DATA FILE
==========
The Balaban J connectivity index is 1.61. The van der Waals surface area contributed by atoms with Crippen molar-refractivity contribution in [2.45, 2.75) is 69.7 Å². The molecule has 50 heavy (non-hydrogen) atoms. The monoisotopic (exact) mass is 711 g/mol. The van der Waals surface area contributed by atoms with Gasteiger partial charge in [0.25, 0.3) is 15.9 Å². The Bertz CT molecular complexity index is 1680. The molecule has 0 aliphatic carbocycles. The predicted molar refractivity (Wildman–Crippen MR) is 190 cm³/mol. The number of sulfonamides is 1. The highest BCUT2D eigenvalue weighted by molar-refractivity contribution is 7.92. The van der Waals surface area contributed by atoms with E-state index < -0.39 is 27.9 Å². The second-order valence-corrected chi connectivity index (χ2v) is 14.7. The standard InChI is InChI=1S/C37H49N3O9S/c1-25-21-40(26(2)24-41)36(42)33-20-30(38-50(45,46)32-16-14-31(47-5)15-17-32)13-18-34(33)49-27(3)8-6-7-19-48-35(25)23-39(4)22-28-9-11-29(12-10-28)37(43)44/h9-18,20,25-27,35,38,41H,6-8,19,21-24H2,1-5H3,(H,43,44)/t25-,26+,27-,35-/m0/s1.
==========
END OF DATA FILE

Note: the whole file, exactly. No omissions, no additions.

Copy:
The Balaban J connectivity index is 1.61. The van der Waals surface area contributed by atoms with Crippen molar-refractivity contribution in [2.45, 2.75) is 69.7 Å². The molecule has 50 heavy (non-hydrogen) atoms. The monoisotopic (exact) mass is 711 g/mol. The van der Waals surface area contributed by atoms with Gasteiger partial charge in [0.25, 0.3) is 15.9 Å². The Bertz CT molecular complexity index is 1680. The molecule has 0 aliphatic carbocycles. The predicted molar refractivity (Wildman–Crippen MR) is 190 cm³/mol. The number of sulfonamides is 1. The highest BCUT2D eigenvalue weighted by molar-refractivity contribution is 7.92. The van der Waals surface area contributed by atoms with E-state index < -0.39 is 27.9 Å². The second-order valence-corrected chi connectivity index (χ2v) is 14.7. The standard InChI is InChI=1S/C37H49N3O9S/c1-25-21-40(26(2)24-41)36(42)33-20-30(38-50(45,46)32-16-14-31(47-5)15-17-32)13-18-34(33)49-27(3)8-6-7-19-48-35(25)23-39(4)22-28-9-11-29(12-10-28)37(43)44/h9-18,20,25-27,35,38,41H,6-8,19,21-24H2,1-5H3,(H,43,44)/t25-,26+,27-,35-/m0/s1.